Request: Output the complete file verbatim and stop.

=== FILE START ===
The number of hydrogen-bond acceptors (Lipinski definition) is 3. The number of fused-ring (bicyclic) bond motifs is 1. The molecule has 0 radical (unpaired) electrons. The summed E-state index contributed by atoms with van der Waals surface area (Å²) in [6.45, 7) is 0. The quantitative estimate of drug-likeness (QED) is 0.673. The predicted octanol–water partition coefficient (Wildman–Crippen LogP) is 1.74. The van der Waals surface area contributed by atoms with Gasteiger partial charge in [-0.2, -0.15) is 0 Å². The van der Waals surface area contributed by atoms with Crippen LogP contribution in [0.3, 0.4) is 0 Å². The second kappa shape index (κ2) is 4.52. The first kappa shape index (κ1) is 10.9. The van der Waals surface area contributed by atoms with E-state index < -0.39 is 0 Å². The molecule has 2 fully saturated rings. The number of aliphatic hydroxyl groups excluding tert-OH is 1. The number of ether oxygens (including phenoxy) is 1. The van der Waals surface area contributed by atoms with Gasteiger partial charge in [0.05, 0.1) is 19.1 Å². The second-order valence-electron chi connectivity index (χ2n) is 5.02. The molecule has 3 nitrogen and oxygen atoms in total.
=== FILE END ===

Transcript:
The number of hydrogen-bond acceptors (Lipinski definition) is 3. The number of fused-ring (bicyclic) bond motifs is 1. The molecule has 0 radical (unpaired) electrons. The summed E-state index contributed by atoms with van der Waals surface area (Å²) in [6.45, 7) is 0. The quantitative estimate of drug-likeness (QED) is 0.673. The predicted octanol–water partition coefficient (Wildman–Crippen LogP) is 1.74. The van der Waals surface area contributed by atoms with Gasteiger partial charge in [-0.2, -0.15) is 0 Å². The van der Waals surface area contributed by atoms with Crippen LogP contribution in [0.3, 0.4) is 0 Å². The second kappa shape index (κ2) is 4.52. The first kappa shape index (κ1) is 10.9. The van der Waals surface area contributed by atoms with E-state index < -0.39 is 0 Å². The molecule has 2 fully saturated rings. The number of aliphatic hydroxyl groups excluding tert-OH is 1. The number of ether oxygens (including phenoxy) is 1. The van der Waals surface area contributed by atoms with Gasteiger partial charge in [0.05, 0.1) is 19.1 Å². The second-order valence-electron chi connectivity index (χ2n) is 5.02. The molecule has 3 nitrogen and oxygen atoms in total.